Summary judgment is appropriate "if the movant shows that there is no genuine dispute as to any material fact and the movant is entitled to judgment as a matter of law." Fed.R.Civ.P. 56(a). Courts must "view the evidence in the light most favorable to the nonmoving party and draw all reasonable inferences in its favor." Athridge v. Aetna Cas. & Sur. Co., 604 F.3d 625, 629 (D.C. Cir. 2010) (internal quotation marks omitted). To show that a dispute is "genuine" and defeat summary judgment, the nonmoving party must present evidence "such that a reasonable jury could return a verdict for the nonmoving party." Anderson v. Liberty Lobby, Inc., 477 U.S. 242, 248 (1986). "If the evidence is merely colorable, or is not significantly probative, summary judgment may be granted." Id. (internal citations omitted). Summary judgment is also appropriate when, "after adequate time for discovery, " the nonmoving party "fails to make a showing sufficient to establish the existence of an element essential to that party's case, and on which that party will bear the burden of proof at trial . . . since a complete failure of proof concerning an essential element of the nonmoving party's case necessarily renders all other facts immaterial." Celotex Corp. v. Catrett, 477 U.S. 317, 322 (1986).

         B. Title VII-National Origin, Race, and Gender Discrimination

         Federal employment discrimination is prohibited by Title VII of the Civil Rights Act of 1964, under which it is unlawful for an employer "to discriminate against any individual with respect to his compensation, terms, conditions, or privileges of employment, because of such individual's race, color, religion, sex, or national origin." 42 U.S.C. § 2000e-2(a)(1).

         Title VII claims that rely on circumstantial evidence-as opposed to direct evidence of discrimination-are analyzed under the burden-shifting framework found in McDonnell Douglas Corp. v. Green, 411 U.S. 792 (1973). Under McDonnell Douglas, the employee "must carry the initial burden under the statute of establishing a prima facie case of racial discrimination." Id. at 802. In cases concerning disparate treatment based on national origin, race, or sex, a prima facie case consists of a showing that "(1) [the plaintiff] is a member of a protected class; (2) she suffered an adverse employment action; and (3) the unfavorable action gives rise to an inference of discrimination." Chappell-Johnson v. Powell, 440 F.3d 484, 488 (D.C. Cir. 2006) (internal quotation marks omitted).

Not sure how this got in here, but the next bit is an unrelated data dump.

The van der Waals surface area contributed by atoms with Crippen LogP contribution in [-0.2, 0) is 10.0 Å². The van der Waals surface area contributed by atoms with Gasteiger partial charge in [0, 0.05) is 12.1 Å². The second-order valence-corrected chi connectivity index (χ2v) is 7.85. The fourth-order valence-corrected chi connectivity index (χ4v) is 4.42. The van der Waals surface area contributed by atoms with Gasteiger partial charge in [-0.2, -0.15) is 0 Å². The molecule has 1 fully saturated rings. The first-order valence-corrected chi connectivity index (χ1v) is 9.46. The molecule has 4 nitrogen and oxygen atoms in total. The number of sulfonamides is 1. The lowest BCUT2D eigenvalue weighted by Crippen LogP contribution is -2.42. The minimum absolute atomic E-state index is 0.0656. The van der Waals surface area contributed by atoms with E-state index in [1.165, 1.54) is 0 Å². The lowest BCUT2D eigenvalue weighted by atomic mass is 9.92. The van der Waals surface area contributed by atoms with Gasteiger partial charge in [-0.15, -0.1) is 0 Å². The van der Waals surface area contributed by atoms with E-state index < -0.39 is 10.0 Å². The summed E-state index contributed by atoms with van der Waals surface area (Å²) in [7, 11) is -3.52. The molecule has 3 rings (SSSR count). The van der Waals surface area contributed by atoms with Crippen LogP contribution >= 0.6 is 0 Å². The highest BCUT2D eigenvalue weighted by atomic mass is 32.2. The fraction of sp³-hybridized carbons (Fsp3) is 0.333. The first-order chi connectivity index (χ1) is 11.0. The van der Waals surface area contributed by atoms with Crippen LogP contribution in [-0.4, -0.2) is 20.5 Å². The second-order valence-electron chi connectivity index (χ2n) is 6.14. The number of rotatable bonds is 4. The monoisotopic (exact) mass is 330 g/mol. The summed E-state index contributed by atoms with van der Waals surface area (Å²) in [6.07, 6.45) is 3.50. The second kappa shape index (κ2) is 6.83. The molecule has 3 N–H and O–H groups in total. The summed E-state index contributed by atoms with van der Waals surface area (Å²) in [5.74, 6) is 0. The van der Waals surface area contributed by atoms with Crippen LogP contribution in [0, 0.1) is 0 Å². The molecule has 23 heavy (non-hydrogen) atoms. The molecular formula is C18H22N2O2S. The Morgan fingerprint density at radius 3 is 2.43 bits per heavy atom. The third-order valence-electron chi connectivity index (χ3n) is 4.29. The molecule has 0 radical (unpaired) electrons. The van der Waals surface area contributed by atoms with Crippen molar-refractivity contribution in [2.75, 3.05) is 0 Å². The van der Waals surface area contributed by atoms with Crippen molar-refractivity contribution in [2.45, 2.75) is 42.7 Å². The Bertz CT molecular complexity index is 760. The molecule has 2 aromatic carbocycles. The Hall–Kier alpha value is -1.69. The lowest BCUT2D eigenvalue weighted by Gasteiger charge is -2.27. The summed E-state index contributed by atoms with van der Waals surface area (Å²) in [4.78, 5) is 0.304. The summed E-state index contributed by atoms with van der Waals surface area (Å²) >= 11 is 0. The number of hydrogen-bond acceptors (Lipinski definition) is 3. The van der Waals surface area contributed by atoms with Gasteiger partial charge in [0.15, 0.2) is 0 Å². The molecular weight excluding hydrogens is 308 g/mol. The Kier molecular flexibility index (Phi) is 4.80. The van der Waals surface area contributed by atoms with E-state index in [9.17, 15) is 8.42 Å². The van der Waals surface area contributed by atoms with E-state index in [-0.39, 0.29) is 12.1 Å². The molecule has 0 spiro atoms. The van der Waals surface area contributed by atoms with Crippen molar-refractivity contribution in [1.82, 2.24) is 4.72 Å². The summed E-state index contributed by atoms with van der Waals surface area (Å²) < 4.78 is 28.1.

A plaintiffs "burden of establishing a prima facie case of disparate treatment is not onerous, " Texas Dep't of Cmty. Affairs v. Burdine, 450 U.S. 248, 253 (1981), and the requirement of establishing a prima facie case "is 'not intended to be an inflexible rule.'" Young v. United Parcel Serv., Inc., 135 S.Ct. 1338, 1353 (2015). Thus, "an individual plaintiff may establish a prima facie case by 'showing actions taken by the employer from which one can infer, if such actions remain unexplained, that it is more likely than not that such actions were based on a discriminatory criterion illegal under' Title VII." Id.

         If the employee establishes a prima facie case of discrimination, the burden "must shift to the employer to articulate some legitimate, nondiscriminatory reason for the" adverse action. McDonnell Douglas, 411 U.S. at 802. The employer "must clearly set forth, through the introduction of admissible evidence, the reasons for the [the action]" so as to "raise[] a genuine issue of fact ...